Early this spring, we sat with Professor Ayobami Laniyonu, Assistant Professor at CrimSL and one of the faculty advisors for the Research Cluster for the Study of Racism and Inequality, and CrimSL Ph.D. candidate Sabeen Kazmi, one of the committee members, to talk about the Cluster, its work, and what we can expect from the group in the upcoming year.
The Research Cluster for the Study of Racism and Inequality
The Research Cluster for the Study of Racism and Inequality ( or "the Cluster”) was created in March 2021 to “build knowledge about the historical and ongoing legacies of racism, colonialism, gendered and sexual violence, exclusion and other forms of structural inequality by providing a research platform for interrogating the roots of social disenfranchisement.” (Vision Statement, CrimSL website)
“The idea was to investigate structural inequality and discrimination in the Centre, broadly in the University, and more generally in Canadian society,” Professor Laniyonu says.
To reach its goals, the Cluster has created enriching programming and opportunities for students to be involved and immerse themselves in the important work of challenging the legacies of racism, colonialism, and various manifestations of social inequality. Some of the Cluster's programs include:
- A research grants program that provides seed funding to students whose research aligns with the Cluster’s themes
- The research fellowship program, an opportunity for the fellow to work alongside the Cluster on research projects, and finally,
- The Works in Progress series, an inclusive platform for students to share their current work with the CrimSL community and beyond
As campus activities return to normalcy, the Cluster aims to continue cultivating these programs and eventually expand its offerings, including a speaker series.
The 2021-2022 Advisory Committee was comprised of three faculty members, Professor Ayobami Laniyonu, Professor Beatrice Jauregui, and Professor Kamari Clarke; three current CrimSL Ph.D. students, Kadija Lodge-Tulloch, Huibin Lin, and Sabeen Kazmi; and undergraduate administrative assistant, Emiri Katakawa.
Works in Progress
The Works in Progress series is one of the Cluster’s programs, which offers opportunities for graduate students and advanced undergraduate students to present their current work and research, regardless of format, and receive professional support from their peers.
“The idea is to advance the professionalization of students by providing feedback and [creating] a community that is focused and attentive to issues [the Cluster is committed to investigating],” Professor Laniyonu explains.
This spring, the CrimSL community joined in on presentations by Kadija Lodge-Tulloch, Huibin Lin, Emiri Katakawa and Jeffrey Wong on various themes, including intersections between identity and research, academic insecurity, and racialized communities' perceptions of safety and police.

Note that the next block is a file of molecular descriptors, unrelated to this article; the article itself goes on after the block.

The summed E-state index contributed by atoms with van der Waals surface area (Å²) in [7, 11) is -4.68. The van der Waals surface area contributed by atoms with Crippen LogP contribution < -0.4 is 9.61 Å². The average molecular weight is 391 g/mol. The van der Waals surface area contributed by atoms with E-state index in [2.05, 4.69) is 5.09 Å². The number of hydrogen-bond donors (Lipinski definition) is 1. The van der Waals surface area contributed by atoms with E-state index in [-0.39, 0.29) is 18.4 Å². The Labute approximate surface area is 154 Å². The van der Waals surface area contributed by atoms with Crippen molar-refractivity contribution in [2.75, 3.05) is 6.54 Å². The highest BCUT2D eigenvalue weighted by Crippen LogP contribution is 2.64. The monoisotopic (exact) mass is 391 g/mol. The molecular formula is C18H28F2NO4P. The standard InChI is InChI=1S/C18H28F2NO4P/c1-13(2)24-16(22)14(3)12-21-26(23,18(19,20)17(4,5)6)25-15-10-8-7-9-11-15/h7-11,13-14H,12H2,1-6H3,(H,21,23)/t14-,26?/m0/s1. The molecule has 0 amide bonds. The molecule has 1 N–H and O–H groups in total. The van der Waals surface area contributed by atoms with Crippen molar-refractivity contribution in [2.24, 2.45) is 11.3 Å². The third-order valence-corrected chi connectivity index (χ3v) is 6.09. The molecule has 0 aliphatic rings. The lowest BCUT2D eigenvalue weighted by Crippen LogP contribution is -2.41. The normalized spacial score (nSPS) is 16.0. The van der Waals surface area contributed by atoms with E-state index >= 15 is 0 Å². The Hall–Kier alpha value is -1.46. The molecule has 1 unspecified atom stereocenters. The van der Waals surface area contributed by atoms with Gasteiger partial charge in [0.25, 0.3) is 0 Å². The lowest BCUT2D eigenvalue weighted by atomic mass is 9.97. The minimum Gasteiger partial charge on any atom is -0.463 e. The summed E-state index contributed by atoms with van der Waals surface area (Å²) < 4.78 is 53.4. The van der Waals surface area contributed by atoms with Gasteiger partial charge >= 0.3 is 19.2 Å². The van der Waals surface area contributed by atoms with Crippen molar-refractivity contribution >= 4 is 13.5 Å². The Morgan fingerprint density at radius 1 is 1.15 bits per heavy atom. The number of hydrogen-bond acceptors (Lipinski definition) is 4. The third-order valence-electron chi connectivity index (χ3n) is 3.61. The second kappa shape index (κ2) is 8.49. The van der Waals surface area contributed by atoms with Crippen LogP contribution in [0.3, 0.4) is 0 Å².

The Cluster welcomes proposals from students who would like to present their work in progress.
Looking Back and Looking Ahead
Despite the interruptions caused by the pandemic and the year mostly virtual, the Cluster has numerous achievements to celebrate. Its programs were launched and started to gain interest amongst students. The Works in Progress series launched virtually and started to build its audience and connections with other scholars within the Centre and beyond. Furthermore, the Cluster opened its search for its very first research fellow. The Cluster also considers its work behind the scenes a success, including establishing governance and institutionalized working relationships between students and faculty.
Looking ahead, the Cluster is excited for an action-packed 2022-2023 academic year.
“There are lots of opportunities for the Cluster to engage the broader campus community, local government and local communities, so we look forward to all of these,” Professor Laniyonu shares enthusiastically.
The CrimSL community can look forward to events throughout the year, including a speaker series and a launch event. They can also anticipate more opportunities and avenues for graduate students and future projects, such as working with Ministries of justice and engaging with local communities and organizations that fit with the Cluster’s themes and values.
Students are encouraged to get involved with the Cluster in different ways, whether through upcoming events or in governance. Students interested in leading can apply to be a part of the committee in the annual elections held in September.
Getting involved with the Cluster is “an opportunity to work closely with the [CrimSL] faculty on research. It helps us develop our scholarship, writing, thought process, pedagogy, and so on,” Sabeen mentions. “One of the exciting things about the Cluster is that the Student Committee members change every year, which allows for fresh perspectives and new voices. I’m excited about what the next cohort of students will do with the Cluster,” she adds.
Students interested in getting involved can reach out to the Cluster’s faculty advisors and previous student committee members for more information.